A time-series of iron and other micronutrients at Station ALOHA!

Sailing on the R/V Kilo Moana

Profiling the water column

How much iron sinks below the surface?

The Hawaii Ocean Time-series program travels to Station ALOHA 10 times a year. Over the next few years we will be tagging along to measure how iron, cobalt, manganese and other metals vary over the seasonal cycle, and how quickly these micronutrients cycle through the ocean.

Recent measurements have suggested that humans contribute a large source of iron to the atmosphere, that then falls on the ocean. Our time series observations will determine how this anthropogenic source compares to the natural processes that add iron to the oceans, such as deposition of desert dust.

Exploring the ocean's cobalt cycle

Of all the elements required for life, cobalt is found at the lowest concentrations in the oceans. As a result, we're still learning about its sources and sinks, and how phytoplankton acquire cobalt from seawater.

The end result of the marine cobalt cycle is the accumulation of massive quantities of cobalt in deep sea sediments, manganese nodules and crusts.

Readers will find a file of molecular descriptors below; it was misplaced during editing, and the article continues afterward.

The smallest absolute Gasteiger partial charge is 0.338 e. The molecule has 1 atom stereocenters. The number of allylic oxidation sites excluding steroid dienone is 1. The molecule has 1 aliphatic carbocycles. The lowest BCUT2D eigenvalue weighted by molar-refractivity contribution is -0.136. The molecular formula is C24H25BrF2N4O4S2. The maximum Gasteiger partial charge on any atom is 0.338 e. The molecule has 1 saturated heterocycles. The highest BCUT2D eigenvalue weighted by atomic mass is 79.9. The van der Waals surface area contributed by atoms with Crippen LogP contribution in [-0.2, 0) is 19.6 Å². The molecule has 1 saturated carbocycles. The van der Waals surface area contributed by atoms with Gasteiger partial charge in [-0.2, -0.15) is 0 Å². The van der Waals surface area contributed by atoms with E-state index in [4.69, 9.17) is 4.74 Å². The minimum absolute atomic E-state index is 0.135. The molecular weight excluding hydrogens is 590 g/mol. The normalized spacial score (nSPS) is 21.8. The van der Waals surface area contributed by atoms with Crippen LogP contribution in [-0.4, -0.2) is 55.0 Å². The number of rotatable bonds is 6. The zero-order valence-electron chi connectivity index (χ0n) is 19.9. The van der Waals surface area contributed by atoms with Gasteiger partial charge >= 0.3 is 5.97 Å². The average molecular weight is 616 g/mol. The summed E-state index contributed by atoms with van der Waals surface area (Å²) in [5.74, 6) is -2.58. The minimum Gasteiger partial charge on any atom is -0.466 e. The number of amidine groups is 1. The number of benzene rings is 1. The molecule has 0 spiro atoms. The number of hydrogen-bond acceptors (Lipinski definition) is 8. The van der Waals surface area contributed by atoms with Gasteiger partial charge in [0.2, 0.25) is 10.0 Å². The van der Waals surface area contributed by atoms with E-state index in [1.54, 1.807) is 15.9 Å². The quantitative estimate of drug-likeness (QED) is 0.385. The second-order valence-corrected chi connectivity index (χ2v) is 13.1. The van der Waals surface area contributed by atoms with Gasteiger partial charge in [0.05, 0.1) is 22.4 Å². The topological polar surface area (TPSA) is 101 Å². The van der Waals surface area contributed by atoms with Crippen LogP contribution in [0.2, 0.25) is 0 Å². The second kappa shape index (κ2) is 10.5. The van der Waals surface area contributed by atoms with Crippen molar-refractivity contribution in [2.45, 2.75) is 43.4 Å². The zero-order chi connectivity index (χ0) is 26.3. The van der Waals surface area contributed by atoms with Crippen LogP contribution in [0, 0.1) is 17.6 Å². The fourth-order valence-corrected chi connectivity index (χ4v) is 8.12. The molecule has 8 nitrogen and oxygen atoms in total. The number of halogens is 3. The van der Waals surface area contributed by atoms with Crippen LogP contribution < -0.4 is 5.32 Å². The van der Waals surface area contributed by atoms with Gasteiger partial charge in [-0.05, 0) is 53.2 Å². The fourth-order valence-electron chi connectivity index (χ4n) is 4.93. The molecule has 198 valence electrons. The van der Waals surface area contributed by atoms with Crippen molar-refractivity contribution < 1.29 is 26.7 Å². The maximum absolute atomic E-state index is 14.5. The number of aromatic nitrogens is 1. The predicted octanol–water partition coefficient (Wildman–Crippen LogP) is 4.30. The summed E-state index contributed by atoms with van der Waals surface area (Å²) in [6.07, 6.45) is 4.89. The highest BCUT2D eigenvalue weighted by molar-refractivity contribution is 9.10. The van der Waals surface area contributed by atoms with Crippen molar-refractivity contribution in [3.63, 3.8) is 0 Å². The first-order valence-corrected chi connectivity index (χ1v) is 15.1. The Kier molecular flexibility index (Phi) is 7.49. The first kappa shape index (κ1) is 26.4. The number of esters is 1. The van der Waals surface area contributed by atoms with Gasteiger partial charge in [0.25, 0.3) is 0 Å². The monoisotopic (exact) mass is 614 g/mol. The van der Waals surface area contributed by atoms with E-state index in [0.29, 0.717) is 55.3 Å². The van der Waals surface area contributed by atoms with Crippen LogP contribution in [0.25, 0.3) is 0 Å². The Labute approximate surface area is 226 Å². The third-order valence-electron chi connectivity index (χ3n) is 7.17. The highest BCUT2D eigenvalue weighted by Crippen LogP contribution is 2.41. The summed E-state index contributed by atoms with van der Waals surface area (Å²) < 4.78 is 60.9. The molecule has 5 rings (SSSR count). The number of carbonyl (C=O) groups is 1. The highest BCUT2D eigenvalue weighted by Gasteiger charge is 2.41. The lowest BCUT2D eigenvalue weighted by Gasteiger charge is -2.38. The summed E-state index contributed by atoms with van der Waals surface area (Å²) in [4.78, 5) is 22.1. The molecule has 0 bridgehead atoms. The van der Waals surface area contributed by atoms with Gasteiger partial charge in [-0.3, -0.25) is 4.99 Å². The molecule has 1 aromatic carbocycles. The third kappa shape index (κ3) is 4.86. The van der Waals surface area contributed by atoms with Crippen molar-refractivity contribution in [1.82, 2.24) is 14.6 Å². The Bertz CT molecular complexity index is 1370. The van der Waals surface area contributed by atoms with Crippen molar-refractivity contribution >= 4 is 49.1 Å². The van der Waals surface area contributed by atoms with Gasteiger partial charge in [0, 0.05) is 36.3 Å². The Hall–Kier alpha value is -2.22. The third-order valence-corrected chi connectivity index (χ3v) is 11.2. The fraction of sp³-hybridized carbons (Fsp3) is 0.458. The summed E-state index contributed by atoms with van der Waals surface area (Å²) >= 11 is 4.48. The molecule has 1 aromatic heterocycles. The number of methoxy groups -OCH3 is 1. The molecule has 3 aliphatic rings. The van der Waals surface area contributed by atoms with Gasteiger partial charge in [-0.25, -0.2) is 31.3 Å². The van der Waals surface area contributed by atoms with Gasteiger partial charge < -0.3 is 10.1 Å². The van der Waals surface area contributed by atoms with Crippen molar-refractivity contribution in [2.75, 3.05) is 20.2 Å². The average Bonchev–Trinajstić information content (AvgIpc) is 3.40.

Building of mapping efforts conducting by the GEOTRACES program, we are investigating how cobalt in the oceans can changes between seasons and over 1000s to millions of years, using time-series observations and reconstructions of the past cobalt cycle from sediment cores.

Investigating micronutrient limitation with cultures and models

There's more iron in a drop of blood than there is in a ton of seawater, but life in the oceans still requires iron, and many other scarce metals, to grow.

Phytoplankton and other microbes have evolved to minimize these requirements, but no one has figured out how to replace the crucial roles of iron in photosynthesis and respiration.

By growing key phytoplankton in the lab, we can figure out how much iron they need and assess if they can survive in harsh marine environments where iron is lowest...